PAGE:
Masquerading as a benevolent uncle is 50-year-old Carl. His “niece” is Diane, a wanton, exotically-talented brunette seductress detailed to reel in the men, as “nephew” Louis, an Italian-American gigolo-type, targets the yearning-for-love older women. The Professor, an aged confidence man whom Carl has teamed up with in past scams, comes along to scout prospects, handle the proceeds and keep the books. Carl’s just-come-of-age mistress, Kathy, is passed off as his stepdaughter. She’s a cooly beautiful blonde, whom much-older Carl seduced as a 16-year-old virgin some five years earlier. The trip is supposed to be something of a maiden voyage for lovely Kathy to break into the sex-for-money/threats-of-blackmail con-game trade, while Carl uses his superior poker skills to fleece the card-playing millionaires on board.

Complications ensue.

A generous number of editions are out there in used book land, with prices varying from dirt cheap to stupidly expensive. My advice: save your serious cash for something less likely to engender the book-fling urge, which this one did with me a number of times, mostly in the first and last chapters. Once committed to the read, the middle bits were the most amusing. A beach-blanket read, perhaps?

A 1960- first edition cover. Downright restrained, this image, comparatively speaking.

A 1960- first edition cover. Downright restrained, this image, comparatively speaking.

My favourite cover, from 1960.

My favourite cover, also from 1960.

A 1962 Pocket Books edition, working hard to entice the reader.

A 1962 Pocket Books edition, working hard to entice the reader.

The back of the '62 Pocket Book.

The back of the ’62 Pocket Book.

A 1963 Pan paperback edition, cover blurb appealing to the readers' prurient curiousity.

A 1963 Pan paperback edition, cover blurb appealing to the reader’s prurient curiousity.

 

 

 

 

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it's an old country j.b. priestley 001It’s An Old Country by J.B. Priestley ~ 1967. This edition: Heinemann, 1967. Hardcover. 247 pages.

My rating: 2.5/10

I’m a sincere J.B. Priestley fan, so this rating and following review pain me greatly. I’ll try to get it over with quickly, so I can put the book away (far away) and not have to look at it and be reminded of my disappointment.

It’s 1960-something, and 35-year-old economic historian Tom Adamson has just buried his mother in a Sydney, Australia graveyard. Tom is by birth English, having come to Australia as a toddler with his embittered mother and wee sister when his actor-artist father suddenly abandoned his family back in the old country.

Raised to scorn his absent parent, Tom has had a disquieting experience when, in her last days of illness, his mother hints that there was some sort of mystery as to why Dad cut all ties, and a deeper reason behind it all.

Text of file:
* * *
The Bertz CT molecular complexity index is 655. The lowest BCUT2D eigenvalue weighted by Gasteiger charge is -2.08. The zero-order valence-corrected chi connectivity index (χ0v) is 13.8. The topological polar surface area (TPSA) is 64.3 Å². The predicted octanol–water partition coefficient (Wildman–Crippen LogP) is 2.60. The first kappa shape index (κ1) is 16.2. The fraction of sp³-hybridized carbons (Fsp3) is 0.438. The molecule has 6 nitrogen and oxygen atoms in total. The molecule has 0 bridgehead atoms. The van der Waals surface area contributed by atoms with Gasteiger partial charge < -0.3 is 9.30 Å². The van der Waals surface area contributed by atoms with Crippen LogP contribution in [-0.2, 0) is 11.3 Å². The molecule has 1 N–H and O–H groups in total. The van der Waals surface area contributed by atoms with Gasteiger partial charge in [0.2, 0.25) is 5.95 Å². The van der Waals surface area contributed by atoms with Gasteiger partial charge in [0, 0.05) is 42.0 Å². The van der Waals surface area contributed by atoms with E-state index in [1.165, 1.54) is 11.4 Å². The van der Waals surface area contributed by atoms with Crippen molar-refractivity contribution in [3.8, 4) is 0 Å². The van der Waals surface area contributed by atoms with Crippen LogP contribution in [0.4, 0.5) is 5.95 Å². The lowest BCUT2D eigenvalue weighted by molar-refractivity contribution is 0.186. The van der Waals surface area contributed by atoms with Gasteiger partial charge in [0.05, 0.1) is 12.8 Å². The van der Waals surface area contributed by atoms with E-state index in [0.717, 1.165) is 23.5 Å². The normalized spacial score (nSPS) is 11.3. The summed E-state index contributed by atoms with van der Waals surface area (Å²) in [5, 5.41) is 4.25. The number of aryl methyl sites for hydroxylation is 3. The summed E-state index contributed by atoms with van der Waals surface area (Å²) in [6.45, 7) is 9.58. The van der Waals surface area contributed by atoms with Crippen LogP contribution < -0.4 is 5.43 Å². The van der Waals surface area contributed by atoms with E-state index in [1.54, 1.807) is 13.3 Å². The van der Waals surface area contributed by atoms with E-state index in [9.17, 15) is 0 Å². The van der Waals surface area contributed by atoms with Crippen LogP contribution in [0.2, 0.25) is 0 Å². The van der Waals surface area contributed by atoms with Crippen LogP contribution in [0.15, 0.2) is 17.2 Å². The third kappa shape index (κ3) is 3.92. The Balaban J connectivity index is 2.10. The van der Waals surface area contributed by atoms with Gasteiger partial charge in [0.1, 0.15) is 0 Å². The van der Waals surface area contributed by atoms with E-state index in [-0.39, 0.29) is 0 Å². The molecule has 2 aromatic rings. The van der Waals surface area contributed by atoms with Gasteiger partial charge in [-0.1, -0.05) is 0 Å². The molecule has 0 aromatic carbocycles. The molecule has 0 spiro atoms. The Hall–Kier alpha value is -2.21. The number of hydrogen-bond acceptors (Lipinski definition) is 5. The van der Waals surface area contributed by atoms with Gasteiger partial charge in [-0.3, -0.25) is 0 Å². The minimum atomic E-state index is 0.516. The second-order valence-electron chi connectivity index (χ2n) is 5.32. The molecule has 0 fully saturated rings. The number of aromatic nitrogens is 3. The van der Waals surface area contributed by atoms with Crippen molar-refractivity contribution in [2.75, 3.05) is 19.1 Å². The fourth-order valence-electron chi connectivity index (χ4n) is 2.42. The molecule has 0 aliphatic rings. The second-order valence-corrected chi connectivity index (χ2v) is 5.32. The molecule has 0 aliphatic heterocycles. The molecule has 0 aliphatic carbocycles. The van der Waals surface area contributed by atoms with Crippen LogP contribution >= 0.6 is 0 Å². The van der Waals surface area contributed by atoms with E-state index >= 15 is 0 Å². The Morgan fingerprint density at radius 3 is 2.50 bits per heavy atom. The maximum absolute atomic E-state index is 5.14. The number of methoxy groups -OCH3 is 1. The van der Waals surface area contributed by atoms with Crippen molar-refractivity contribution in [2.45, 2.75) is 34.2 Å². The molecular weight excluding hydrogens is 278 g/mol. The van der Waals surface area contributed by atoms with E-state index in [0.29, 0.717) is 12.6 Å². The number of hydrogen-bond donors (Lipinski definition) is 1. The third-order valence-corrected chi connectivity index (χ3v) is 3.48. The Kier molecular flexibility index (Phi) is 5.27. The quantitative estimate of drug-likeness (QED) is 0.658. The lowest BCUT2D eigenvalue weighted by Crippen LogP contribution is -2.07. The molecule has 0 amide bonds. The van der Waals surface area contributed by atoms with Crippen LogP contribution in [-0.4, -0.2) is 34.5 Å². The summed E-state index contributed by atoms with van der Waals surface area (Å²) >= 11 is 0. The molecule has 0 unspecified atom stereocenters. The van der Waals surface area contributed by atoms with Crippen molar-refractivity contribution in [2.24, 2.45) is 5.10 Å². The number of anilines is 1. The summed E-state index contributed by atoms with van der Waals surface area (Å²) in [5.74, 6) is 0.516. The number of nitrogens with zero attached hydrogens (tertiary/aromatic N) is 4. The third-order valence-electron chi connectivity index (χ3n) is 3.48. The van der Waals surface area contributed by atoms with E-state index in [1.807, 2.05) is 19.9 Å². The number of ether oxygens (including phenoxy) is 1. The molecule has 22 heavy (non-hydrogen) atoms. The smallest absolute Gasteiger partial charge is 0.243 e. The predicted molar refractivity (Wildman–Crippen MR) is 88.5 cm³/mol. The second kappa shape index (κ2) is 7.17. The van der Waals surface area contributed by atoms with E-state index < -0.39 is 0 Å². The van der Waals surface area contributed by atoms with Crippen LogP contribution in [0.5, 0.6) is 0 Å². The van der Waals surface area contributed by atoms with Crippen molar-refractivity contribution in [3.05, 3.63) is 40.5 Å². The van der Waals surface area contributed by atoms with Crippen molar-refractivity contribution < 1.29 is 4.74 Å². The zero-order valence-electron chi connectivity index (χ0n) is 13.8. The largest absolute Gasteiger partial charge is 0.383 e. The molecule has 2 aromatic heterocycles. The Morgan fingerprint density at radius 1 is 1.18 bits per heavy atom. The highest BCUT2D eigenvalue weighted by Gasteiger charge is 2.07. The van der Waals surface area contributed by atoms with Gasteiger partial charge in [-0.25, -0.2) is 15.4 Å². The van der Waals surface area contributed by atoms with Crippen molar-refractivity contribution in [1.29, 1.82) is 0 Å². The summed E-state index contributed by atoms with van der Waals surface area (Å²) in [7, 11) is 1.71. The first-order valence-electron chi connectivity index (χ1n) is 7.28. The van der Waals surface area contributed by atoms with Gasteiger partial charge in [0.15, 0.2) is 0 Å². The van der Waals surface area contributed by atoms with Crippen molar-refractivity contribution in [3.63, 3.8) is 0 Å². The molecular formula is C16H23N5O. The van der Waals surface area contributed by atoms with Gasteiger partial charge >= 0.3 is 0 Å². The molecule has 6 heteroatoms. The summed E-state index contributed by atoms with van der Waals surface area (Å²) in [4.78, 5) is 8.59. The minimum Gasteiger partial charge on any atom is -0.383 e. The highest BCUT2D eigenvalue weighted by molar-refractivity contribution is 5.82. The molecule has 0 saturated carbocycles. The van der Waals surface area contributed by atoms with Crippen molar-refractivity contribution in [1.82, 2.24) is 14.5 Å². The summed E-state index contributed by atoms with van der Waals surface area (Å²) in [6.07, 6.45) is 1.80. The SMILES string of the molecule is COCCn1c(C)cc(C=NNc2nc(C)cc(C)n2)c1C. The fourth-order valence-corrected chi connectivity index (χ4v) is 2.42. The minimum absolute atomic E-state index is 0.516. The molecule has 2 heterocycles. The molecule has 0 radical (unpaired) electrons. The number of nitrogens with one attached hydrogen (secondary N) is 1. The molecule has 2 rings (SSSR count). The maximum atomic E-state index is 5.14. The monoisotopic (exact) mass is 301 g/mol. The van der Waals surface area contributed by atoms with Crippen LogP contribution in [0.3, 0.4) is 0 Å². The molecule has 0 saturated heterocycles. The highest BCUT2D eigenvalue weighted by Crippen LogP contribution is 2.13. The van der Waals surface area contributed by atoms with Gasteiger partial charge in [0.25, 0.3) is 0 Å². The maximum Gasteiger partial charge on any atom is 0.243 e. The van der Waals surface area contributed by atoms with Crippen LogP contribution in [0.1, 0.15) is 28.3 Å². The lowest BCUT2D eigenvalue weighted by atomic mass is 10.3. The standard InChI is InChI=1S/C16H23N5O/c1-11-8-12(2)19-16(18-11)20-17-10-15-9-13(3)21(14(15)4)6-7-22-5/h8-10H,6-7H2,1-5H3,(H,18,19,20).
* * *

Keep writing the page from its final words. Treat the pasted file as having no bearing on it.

So Tom takes leave from his job as a Colonial Economic History professor at the local university, flies to England, and proceeds to seek his father, whom he feels is still alive (he’d know if it weren’t so, our author assures us, Tom being apparently blessed with some sort of superior filial intuition) and perhaps yearning for his long-lost son.

Tom falls in with a ne’er-do-well cousin, who in the intervals of between hitting Tom up for substantial “loans” of cash actually proves fairly useful in providing introductions to people who can give snippets of information regarding Tom’s elusive father. We meet a vast array of potentially intriguing characters – a seedy private enquiry agent, a senile noblewoman, an elegant European jetsetter (with whom Tom has an ultimately unsatisfying sexual escapade), various actors, artists, writers, pub-owners, ex-lovers of the father, ex-employers of the father, fellow workers of the father’s numerous jobs – an immense cast of secondary characters, and each one as sketchily portrayed and forgettable as the last.

I’ll tell you what Tom discovers, to save you from plodding through this thing for yourself. (Consider this your spoiler alert, though that very term implies something suspenseful or exciting, which is far from what occurs in the book.)

Turns out that Dad’s letters home were suppressed by a jealous lover – he’d really meant to return to his wife at some point but said lover maneuvered weak-willed Dad in a different direction. After failing at reaching success as either an actor or a painter, Dad enlisted in the army, fought in the 2nd World War, came out to a dismal civilian life, passed dud cheques, served time in jail, changed his name, and worked at a series of progressively less rewarding jobs until Tom finds him slaving away as an underpaid waiter in a South Devon hotel.